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Cricket news - How can Pakistan get out of this rut?

Do Pakistan know who Mohammad Amir's new ball partner is?

The match against South Africa comes as a last ditch effort for Pakistan to stay alive in what has turned out to be a disastrous World Cup for them. Since their 89-run defeat to India on Sunday, the reports of factionalism in the Pakistani dressing room - as it is the case after every major defeat - have been in news headlines back home. There have been striking questions about the team's work ethic and, there seems to be no end in sight to the constant trolling on social media.

The match-up against South Africa promises some respite - if they execute the basics with perfection. After all, it is the lack of it which have them languishing at (almost) the bottom of the points table, inviting the wrath of fans, anchorpersons, ex-cricketers, and even journalists.

The losses have exacerbated the plight to the extent that even Pakistan win all four of their remaining games, their qualification will depend on the results of the other matches.

There hasn't been any facet in which Pakistan haven't disappointed. So bad has been their on-field display that it won't come as a surprise if they create a new facet and let their fan-base down in that too next game. Even their decisions after winning the tosses have drawn ire.

That they find themselves in such a quagmire is because of their inability to jot down the right team. That too at the half-way stage of the tournament. It was, after all, anticipated that this will be an integral part of the discourse when Pakistan announced their preliminary 15. Isn't it how they operate? But, that they still aren't sure of their best possible combinations despite being in England for almost two months now puts serious questions about the capability of Pakistan's think tank. Even the presence of Inzamam ul Haq who is pictured monitoring pitches with team management before every match hasn't done any good.

Too many cooks spoil the broth... ever heard that?

Pakistan is one of the three sides in the tournament (by match# 28) which hasn't played a single lineup in two consecutive matches, which can be a deterrent to attaining the much-needed rhythm - something which they boast of have achieved after only one match in the 2017 Champions Trophy. In their four completed matches, Pakistan have made as many as five changes. It doesn't surprise to see the teams which have better standings on the points table are primarily in the lower-half of the table below.

CUMULATIVE CHANGES IN ICC WORLD CUP 2019

*Teams who haven't played a single lineup in two consecutive matches yet.

Updated till match# 28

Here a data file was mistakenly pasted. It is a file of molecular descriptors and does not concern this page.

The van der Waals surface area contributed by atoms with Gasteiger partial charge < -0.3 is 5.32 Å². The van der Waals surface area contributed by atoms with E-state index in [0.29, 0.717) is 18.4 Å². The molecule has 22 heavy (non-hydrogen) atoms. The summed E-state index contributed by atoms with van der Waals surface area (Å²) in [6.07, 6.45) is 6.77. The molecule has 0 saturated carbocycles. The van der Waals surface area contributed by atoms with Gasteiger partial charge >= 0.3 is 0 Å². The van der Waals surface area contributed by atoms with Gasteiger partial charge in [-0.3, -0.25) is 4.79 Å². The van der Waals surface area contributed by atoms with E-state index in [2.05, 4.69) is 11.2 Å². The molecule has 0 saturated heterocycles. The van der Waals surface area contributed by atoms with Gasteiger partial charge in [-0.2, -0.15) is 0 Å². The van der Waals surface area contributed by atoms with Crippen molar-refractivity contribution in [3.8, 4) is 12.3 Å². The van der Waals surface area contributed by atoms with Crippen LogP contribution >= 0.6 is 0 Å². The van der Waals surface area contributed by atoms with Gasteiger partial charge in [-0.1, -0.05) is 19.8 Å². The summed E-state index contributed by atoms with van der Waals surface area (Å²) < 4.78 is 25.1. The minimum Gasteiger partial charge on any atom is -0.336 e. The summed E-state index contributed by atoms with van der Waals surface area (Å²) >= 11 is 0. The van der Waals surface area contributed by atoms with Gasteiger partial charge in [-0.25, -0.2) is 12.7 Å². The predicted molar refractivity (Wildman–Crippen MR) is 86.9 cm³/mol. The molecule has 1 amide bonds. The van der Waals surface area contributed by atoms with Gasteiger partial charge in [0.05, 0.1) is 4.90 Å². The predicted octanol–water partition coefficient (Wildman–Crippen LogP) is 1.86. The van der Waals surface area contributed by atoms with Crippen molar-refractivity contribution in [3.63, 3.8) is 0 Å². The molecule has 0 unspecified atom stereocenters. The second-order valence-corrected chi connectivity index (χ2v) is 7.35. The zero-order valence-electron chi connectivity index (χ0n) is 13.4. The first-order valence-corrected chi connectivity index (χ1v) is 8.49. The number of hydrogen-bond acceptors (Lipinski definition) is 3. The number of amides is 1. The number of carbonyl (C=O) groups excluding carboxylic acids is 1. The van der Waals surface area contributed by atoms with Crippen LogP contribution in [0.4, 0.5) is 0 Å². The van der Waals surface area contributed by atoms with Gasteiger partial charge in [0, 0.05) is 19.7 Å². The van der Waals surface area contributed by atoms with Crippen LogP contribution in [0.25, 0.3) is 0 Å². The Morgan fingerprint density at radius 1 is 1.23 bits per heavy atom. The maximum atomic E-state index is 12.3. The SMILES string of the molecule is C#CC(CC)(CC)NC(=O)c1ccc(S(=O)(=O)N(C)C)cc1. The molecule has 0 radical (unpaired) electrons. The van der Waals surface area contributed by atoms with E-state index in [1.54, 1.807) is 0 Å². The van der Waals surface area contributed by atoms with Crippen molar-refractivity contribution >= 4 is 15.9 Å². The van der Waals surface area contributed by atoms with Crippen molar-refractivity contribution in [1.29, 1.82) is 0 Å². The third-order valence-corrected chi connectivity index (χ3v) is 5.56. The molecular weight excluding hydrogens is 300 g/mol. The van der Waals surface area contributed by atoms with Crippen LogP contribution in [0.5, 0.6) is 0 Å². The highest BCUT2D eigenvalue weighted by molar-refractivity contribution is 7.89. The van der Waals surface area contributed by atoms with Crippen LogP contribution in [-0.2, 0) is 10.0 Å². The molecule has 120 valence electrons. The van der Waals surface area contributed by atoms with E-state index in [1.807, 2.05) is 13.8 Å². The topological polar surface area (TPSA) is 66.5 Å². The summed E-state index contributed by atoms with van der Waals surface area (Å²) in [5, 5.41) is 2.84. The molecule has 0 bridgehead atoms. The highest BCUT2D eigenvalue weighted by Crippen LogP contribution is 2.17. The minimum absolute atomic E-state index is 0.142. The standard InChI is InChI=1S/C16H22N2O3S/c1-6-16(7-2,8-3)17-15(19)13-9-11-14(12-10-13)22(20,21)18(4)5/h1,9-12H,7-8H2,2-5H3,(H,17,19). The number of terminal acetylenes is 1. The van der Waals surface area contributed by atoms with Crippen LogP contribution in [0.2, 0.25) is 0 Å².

Pakistan put India into bat after winning the toss in Manchester. When Sarfraz Ahmed was enquired about the logic, he termed the incessant showers, in the preceding days, and the grey skies to be the reason behind it. Forget how the behaviour of the white Kookaburra has transformed over the years to favour the batsmen. Or how good that wicket was for batting. Even let go of his side's batting fragility and the advice of his prime minister. Just focus on the call for now.

The decision was made to exploit the seam-friendly conditions and scythe into the Indian middle-order earlier in the proceedings. Pakistan entered that game with only three seamers and only one of them was a new-ball specialist. That they had erred was evident from how a new opening pair despite all the jitters put up a 136-run stand thanks to easy runs coming from an end despite Amir exerting pressure from the other.

This went down as the second time on the trot that the opposition went past the hundred-run mark without losing a wicket despite being put into bat by Pakistan, largely because of latter's unknowingness regarding the best candidate to open the bowling with Amir. In four completed matches this tournament, Pakistan have had three different opening pairs - Amir-Hasan against the West Indies and India, Shadab-Amir against England, and Amir-Shaheen against Australia.

The consistent chip-chop has had its bearing on their fielding, which has gone from bad to worse with every game, too. Pakistan dropped Shadab Khan for the Australia game because of the substantial tinge of green on the wicket. Shadab maybe a leg-spinner on paper but his athleticism in the field and level-headed approach with the bat in hand contribute way more to this Pakistan side. And they felt his absence as soon as in the 13th over when Asif Ali put down a regulation catch off Aaron Finch's leading edge in the slip cordon, where he should have never been fielding. That Ali was guarding that area was because their regular slip fielder, Babar Azam, was stationed at backward point - the area which is guarded by Shadab.

Pakistan would feel his absence again during the middle-order meltdown in the run chase. Perhaps, he could've delayed the inevitable, if not turned the match around. What if they had Haris Sohail in the lineup, someone who has weathered storms in the past, in place of Malik who's had a miserable record in England.

It's been demanded from Pakistan to take inspiration from the 1992 World Cup journey, which escalated from nadir to pinnacle to become the most-memorable achievement in the country's sporting history. In their last five matches in that tournament, Pakistan made only one change to their playing XI.

That's the consistency Pakistan should look at when they fill their team sheet ahead of the toss on Sunday.

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